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YOU MATHEMATICIANS THINK YOU SO SMART, THAN EXPLAIN THIS!!1!

I decided that the world needed to see the Maclaurin series thrashing like a screen door in a hurricane.

New math post on my blog: Convergence of Taylor series blog.plover.com/math/exponenti

Wikipedia has this animation of the Maclaurin series converging for e^x, but it emphasizes the right-hand side, where the behavior is much less bizarre, and only hints at the left-hand side where the partial sums flap back and forth like a screen door in a hurricane.

New math post on my blog: The exponential function is a miracle blog.plover.com/math/exponenti

New math post on my blog: Technical devices for reducing the number of axioms blog.plover.com/math/technical

New math post on my blog: Obtuse axiomatization of category theory blog.plover.com/math/freyd-the

New math post on my blog: Projection morphisms are (not) epic blog.plover.com/math/epic-proj

New math post on my blog: The inside-outness of category theory blog.plover.com/math/category-

New math post on my blog: What's the difference between 0/0 and 1/0? blog.plover.com/math/division-

I was momentarily excited to discover that János Pach has a blog! But then I saw that it has only one nontrivial post, from 2010. pachjanos.wordpress.com/

In which I complain about mathematical jargon and identify some candidates for the worst example. blog.plover.com/lang/math-jarg

New math post on my blog: Sometimes it matters how you get there blog.plover.com/math/sometimes

Generating 4d polyhedra from their symmetries: syntopia.github.io/Polytopia/p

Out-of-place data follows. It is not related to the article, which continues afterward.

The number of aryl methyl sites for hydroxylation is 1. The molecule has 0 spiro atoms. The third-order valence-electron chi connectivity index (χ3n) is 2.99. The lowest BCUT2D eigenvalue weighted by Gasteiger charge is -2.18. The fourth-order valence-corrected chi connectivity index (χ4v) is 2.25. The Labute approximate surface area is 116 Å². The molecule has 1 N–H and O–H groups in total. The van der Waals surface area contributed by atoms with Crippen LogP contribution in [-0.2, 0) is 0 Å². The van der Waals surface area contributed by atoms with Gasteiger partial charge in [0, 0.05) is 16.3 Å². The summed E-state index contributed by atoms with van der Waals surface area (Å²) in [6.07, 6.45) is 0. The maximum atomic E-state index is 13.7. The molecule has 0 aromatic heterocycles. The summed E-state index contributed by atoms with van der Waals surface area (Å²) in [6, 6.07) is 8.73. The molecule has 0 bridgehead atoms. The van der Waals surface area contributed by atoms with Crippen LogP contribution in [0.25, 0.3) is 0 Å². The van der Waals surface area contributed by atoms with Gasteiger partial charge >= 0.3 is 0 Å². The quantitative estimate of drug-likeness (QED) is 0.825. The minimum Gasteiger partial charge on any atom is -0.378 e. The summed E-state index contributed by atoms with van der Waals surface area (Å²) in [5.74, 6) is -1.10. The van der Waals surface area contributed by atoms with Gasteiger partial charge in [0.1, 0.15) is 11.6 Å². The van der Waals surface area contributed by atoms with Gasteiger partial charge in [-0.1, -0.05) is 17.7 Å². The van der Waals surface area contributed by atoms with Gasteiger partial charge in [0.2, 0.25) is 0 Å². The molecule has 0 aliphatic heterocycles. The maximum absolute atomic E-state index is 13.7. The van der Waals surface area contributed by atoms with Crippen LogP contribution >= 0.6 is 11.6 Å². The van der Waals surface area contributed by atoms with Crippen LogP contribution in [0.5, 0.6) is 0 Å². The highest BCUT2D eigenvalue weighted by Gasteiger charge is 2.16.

By Mikael Hvidtfeldt Christensen, via a year-old post on newly-defunct Google+: web.archive.org/web/2019030607

…Professor Snorfus, the world's foremost expert in the theory of smooth prime numbers…

The set of real and pure imaginary numbers is analogous to the set of even and odd functions $\Bbb R→ \Bbb R$. math.stackexchange.com/q/31786

New math post on my blog: More about the happy numeric coincidence blog.plover.com/math/power-dig

I spent some time today thinking about how long it would take me to produce a table of sines and cosines by hand. Of course it depends on the density and the precision of the table, but my conclusion was that it wouldn't take excessively long. I'd start by calculating sin 1° using the Maclaurin series, then use angle addition formulas to work up to 2°, 4°, , etc, to 90°.

New math post on my blog: A happy numeric coincidence blog.plover.com/math/power-dig

Not only 17³ = 4193, but also 170^{31} = 1392889173388510144614180174894677204330000000000000000000000000000000 AND 170^{33} = 40254497110927943179349807054456171205137000000000000000000000000000000000 😀

A Mastodon instance for maths people. The kind of people who make $\pi z^2 \times a$ jokes.
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